Eindhoven, May 17th, 2018 – A growing number of companies are transitioning to a circular business model in which equipment re-use, refurbishment, remanufacturing and recycling are key to the company’s strategy. DLL, a global vendor finance company, researched the business and operational impact of compliance when transitioning to a circular business model. The insights have been published in a new whitepaper, ‘Managing the impact of compliance on life cycle management’, including a checklist to manage compliance.
The circular economy & life cycle management
The circular economy is a more regenerative and sustainable model that can move the industry away from the old linear ‘take, make and waste’ model. By designing products to be recycled, reused or remanufactured at the end of their first life cycle, manufacturers can help reduce pressure on the planet’s resources while creating second and third life revenue streams by moving assets into a new life. The concept of a circular economy favors usage over ownership. In usage-based models, manufacturers can maintain control of their equipment throughout its life and ensure that the equipment or materials are re-used, rather than sitting idle or being relegated to a landfill. Life cycle management is a crucial parameter of its success.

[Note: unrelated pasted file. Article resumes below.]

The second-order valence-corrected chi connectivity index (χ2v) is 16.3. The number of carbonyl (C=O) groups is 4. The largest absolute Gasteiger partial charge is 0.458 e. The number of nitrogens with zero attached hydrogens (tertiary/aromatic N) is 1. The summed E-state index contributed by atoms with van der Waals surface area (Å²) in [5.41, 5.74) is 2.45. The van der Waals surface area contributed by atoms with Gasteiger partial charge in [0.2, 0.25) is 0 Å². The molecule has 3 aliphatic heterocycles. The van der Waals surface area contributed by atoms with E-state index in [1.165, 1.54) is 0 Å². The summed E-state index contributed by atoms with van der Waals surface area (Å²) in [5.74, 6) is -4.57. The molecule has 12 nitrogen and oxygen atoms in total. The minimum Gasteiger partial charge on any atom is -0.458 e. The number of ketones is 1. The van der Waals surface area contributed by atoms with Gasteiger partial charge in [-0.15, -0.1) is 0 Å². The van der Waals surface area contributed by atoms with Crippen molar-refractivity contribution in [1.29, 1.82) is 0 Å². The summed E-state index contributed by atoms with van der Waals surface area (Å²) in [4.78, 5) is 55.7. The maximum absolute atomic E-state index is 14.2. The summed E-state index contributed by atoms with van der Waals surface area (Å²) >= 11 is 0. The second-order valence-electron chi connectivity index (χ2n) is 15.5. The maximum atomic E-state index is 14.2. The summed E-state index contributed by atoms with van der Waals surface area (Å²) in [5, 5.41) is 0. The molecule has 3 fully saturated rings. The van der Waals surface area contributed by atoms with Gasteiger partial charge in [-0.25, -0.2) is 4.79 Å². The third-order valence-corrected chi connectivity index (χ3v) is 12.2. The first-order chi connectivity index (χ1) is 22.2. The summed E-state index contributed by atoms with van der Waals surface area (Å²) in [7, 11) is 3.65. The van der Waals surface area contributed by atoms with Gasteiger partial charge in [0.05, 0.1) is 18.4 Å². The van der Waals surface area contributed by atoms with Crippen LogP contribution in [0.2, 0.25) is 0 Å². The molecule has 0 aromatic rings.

The role of compliance
Compliance is often seen as a barrier to doing business. However, the impact of non-compliance has criminal, reputational and financial consequences. Businesses should safeguard their practices by making compliance a necessity. Egbert de Jong, VP Product Development at DLL explains, “Through this whitepaper we aim to give insights into laws, regulations and standards that manufacturers, dealers and resellers should take into account when moving assets into a new life.” Throughout its research, DLL focuses on three subjects that have major implications for life cycle management and the circular economy: data protection, recycling, and cross-border shipment.